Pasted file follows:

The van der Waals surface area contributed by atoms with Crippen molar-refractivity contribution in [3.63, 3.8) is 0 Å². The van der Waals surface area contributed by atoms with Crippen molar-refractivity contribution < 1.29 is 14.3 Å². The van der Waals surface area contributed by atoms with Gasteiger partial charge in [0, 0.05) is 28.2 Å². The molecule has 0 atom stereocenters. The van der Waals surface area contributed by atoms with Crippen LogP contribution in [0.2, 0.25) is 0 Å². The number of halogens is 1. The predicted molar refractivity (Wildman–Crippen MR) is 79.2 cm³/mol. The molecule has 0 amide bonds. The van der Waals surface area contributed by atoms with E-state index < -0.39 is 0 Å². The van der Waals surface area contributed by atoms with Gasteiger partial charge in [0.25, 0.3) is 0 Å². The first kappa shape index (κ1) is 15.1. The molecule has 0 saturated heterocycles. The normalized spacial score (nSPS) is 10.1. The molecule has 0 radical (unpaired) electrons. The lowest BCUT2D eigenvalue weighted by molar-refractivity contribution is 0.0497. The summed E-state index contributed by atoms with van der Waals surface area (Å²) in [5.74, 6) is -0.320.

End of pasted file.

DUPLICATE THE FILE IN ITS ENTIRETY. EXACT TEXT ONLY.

The van der Waals surface area contributed by atoms with Crippen molar-refractivity contribution in [3.63, 3.8) is 0 Å². The van der Waals surface area contributed by atoms with Crippen molar-refractivity contribution < 1.29 is 14.3 Å². The van der Waals surface area contributed by atoms with Gasteiger partial charge in [0, 0.05) is 28.2 Å². The molecule has 0 atom stereocenters. The van der Waals surface area contributed by atoms with Crippen LogP contribution in [0.2, 0.25) is 0 Å². The number of halogens is 1. The predicted molar refractivity (Wildman–Crippen MR) is 79.2 cm³/mol. The molecule has 0 amide bonds. The van der Waals surface area contributed by atoms with E-state index < -0.39 is 0 Å². The van der Waals surface area contributed by atoms with Gasteiger partial charge in [0.25, 0.3) is 0 Å². The first kappa shape index (κ1) is 15.1. The molecule has 0 saturated heterocycles. The normalized spacial score (nSPS) is 10.1. The molecule has 0 radical (unpaired) electrons. The lowest BCUT2D eigenvalue weighted by molar-refractivity contribution is 0.0497. The summed E-state index contributed by atoms with van der Waals surface area (Å²) in [5.74, 6) is -0.320.